Meet the Midwife! A Q&A Series with Baltimore Midwives (Post 3)

Baltimore Birth Doula: Meet The Baltimore Midwife Monique Klapka


As a birth doula, I have the opportunity to work in a variety of birth locations, and meet many different care providers in Baltimore and the surrounding communities.  Many of the midwives I have worked alongside have inspired me in my doula work, through their dedication, knowledge, and compassionate, respectful care.  I realize that the average person looking for a care provider for pregnancy and birth doesn’t always have the same opportunity to meet the many wonderful midwives we have in the Baltimore area, so it is a joy for me to be able to introduce some of them through this series of blog posts.


For my third post in this series, I would like to extend a warm welcome to Monique Klapka, a Certified Nurse Midwife.  Monique attends births at UM St. Joseph Medical Center in Towson, MD, as a member of Women’s Health Associates.  I have been impressed every time I have seen Monique in action, caring for not only the patients of her own practice, but also working triage and covering the L&D Unit for obstetricians who are in surgery or not yet on the floor, and giving all of the women her full attention and excellent care.

Meet the Midwife:  Monique Klapka, CNM

Baltimore Midwife Monique

How long have you been a midwife, and what type of training do you have?

I became a CNM in 2002. Prior to that, I was a certified doula (1995) and a labor and delivery nurse in 1998. I did my doula training at Mercy Medical Center. I have two bachelor’s degree’s – the first from Hood College, the second was my bachelor’s in nursing from University of Maryland. My master’s degree and midwifery training were through Philadelphia University.

In what settings have you attended births, and where do you currently attend births?

When I was doing my training as a midwife, I did deliveries in both home and hospital settings. As a CNM, I work full time doing hospital births, but in 2009, I spent three months working with a midwife in rural Mexico, doing deliveries in the home.

What is your general philosophy of labor and birth?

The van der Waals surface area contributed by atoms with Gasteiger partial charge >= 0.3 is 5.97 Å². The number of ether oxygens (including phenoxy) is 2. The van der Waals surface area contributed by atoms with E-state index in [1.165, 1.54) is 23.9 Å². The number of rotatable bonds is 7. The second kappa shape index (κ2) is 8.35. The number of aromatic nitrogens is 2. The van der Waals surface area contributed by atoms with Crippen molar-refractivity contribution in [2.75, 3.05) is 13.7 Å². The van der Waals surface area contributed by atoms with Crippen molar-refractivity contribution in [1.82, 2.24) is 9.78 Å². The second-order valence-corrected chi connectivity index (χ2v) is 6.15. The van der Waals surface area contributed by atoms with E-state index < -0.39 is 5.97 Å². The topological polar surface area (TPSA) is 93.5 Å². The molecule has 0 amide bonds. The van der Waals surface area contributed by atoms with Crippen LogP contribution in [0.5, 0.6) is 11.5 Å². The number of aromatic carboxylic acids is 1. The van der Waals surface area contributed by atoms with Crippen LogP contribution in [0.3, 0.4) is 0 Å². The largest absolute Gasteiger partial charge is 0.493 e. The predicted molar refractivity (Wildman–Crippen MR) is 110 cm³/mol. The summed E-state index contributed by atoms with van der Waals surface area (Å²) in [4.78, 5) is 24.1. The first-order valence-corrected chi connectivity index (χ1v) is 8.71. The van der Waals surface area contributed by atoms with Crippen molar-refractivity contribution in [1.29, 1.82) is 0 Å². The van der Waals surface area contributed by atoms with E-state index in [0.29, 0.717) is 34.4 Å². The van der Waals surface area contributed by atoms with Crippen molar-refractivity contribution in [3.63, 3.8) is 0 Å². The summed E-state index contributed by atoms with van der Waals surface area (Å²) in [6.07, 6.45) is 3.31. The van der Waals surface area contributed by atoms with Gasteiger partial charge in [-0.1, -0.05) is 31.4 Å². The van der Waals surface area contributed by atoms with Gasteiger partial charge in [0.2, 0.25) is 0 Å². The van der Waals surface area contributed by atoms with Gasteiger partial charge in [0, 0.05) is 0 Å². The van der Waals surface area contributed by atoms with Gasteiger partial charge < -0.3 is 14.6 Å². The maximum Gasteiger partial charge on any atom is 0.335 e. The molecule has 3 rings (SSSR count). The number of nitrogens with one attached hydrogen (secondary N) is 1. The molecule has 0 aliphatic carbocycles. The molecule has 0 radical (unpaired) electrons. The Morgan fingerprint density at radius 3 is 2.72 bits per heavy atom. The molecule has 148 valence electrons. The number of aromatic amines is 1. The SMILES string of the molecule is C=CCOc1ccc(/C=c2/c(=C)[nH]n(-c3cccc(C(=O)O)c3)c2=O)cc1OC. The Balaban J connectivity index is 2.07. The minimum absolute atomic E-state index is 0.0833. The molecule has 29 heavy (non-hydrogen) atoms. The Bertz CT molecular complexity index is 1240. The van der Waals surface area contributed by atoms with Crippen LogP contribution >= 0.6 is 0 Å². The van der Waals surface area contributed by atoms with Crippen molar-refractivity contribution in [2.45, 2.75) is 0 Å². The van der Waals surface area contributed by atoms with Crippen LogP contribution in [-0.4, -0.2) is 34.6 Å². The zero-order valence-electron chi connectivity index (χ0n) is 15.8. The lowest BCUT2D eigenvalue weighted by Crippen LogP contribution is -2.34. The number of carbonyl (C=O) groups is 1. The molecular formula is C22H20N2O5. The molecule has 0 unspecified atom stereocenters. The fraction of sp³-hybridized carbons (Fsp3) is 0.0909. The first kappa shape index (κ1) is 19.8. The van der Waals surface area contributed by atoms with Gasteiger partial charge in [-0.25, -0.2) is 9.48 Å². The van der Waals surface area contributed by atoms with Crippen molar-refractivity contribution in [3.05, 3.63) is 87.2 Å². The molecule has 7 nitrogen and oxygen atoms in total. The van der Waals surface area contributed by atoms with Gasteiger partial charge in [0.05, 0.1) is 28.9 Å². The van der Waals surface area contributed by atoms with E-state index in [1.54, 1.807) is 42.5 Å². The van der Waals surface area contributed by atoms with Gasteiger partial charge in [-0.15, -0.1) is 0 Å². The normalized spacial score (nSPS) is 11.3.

I went into midwifery from a feminist standpoint…I wanted to provide care to women that allowed them to make informed decisions about their own health. I see myself as a facilitator, a guide, an advocate for women in labor and birth. I support women who choose to give birth in different environments – but I myself, am more comfortable with the safety net of a hospital setting – safety net meaning that there is immediate access to physician backup and NICU support in the event of an emergency.

Do you have children? If you have given birth, have your own birth(s) influenced the care you give to other women?

I do not have children, only cats. But I don’t think that not having children makes me any less capable in my role as a midwife or in understanding what a woman is going through in labor.

What is one thing you’d like your clients to know before they give birth?

Choose ONE thing…that’s hard….To have an open mind and to be flexible. For most people, birth is a normal process. But in some instances, things may not go as planned. If this is the case, I want them to trust in me to be there as their advocate and guide through the birth experience. It’s not a failure to be induced or if a CS needs to occur. The gift is a healthy baby and knowing that you were well cared for an supported along the way.



Thanks so much, Monique!  For more information about Monique or the other midwives at Women’s Health Associates, check out their facebook page,, or UM St. Joseph Medical Center.